When Tony Blair announced his intention to step down, I had mixed feelings, much along the lines of Glenn Reynolds' succint remarks:
I was never a fan of Blair in general, and before 9/11 would have been delighted to see him go. I've never liked the soft totalitarianism that Labour has championed, and to a large degree implemented, in Britain: Cameras everywhere, political correctness, gun confiscation -- and yet a diminished ability to actually maintain public order.In this regard, the MSM and popular culture on both sides of the Atlantic have utterly failed to illustrate and promote the moral clarity and intellectual honesty that are going to be necessary for the survival of the West. This is underlined by a recent comment the PM himself wrote recently for the Daily Telegraph (Australia):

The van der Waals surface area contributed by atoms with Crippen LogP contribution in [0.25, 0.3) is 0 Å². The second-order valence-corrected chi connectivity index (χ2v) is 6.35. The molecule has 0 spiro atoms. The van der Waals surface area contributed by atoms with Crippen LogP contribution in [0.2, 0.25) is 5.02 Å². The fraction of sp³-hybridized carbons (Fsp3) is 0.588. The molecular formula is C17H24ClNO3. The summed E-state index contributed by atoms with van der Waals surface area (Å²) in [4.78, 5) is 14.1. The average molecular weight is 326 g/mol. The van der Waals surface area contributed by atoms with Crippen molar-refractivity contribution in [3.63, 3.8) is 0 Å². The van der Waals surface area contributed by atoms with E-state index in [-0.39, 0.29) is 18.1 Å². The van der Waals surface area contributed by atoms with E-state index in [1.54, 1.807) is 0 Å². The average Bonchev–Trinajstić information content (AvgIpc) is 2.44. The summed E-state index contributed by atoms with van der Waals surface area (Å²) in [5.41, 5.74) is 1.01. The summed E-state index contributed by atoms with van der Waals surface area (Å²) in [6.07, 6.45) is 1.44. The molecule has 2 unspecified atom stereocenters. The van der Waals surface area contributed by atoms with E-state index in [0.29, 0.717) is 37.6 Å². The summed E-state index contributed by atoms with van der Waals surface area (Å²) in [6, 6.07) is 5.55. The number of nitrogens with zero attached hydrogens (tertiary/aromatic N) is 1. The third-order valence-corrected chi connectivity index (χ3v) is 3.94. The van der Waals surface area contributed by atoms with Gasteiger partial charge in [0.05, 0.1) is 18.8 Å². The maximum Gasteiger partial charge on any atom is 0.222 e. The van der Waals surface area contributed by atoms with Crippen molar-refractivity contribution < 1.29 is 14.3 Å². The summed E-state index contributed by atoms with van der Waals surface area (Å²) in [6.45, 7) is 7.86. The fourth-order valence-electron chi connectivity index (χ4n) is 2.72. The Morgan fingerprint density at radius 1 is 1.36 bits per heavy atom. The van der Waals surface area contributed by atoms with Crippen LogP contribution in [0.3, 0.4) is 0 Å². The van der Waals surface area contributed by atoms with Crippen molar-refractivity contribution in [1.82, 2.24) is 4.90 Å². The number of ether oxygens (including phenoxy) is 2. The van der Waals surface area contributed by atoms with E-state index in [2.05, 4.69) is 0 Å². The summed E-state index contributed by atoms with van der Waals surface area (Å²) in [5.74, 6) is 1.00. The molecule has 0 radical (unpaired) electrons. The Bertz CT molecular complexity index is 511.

On the other hand -- and it's a big other hand -- I did, along with many others, value Blair's clarity on the subject of Islamic terror, and his pro-American sentiments, which were the exception rather than the rule in Old Europe. Blair was a beacon in that regard, and we needed him. I'll miss that, but honestly we're short of clarity on this side of the Atlantic, too. And I suspect we'll wind up missing that even more than Tony Blair's.
I was stopped by someone the other week who said it was not surprising there was so much terrorism in the world when we invaded their countries (meaning Afghanistan and Iraq). No wonder Muslims felt angry.Stunning.
I said to him: tell me exactly what they feel angry about. We remove two utterly brutal and dictatorial regimes; we replace them with a UN-supervised democratic process.
And the only reason it is difficult still is because other Muslims are using terrorism to try to destroy the fledgling democracy and, in doing so, are killing fellow Muslims.
Why aren't they angry about the people doing the killing? The odd thing about the conversation is I could tell it was the first time he'd heard this argument.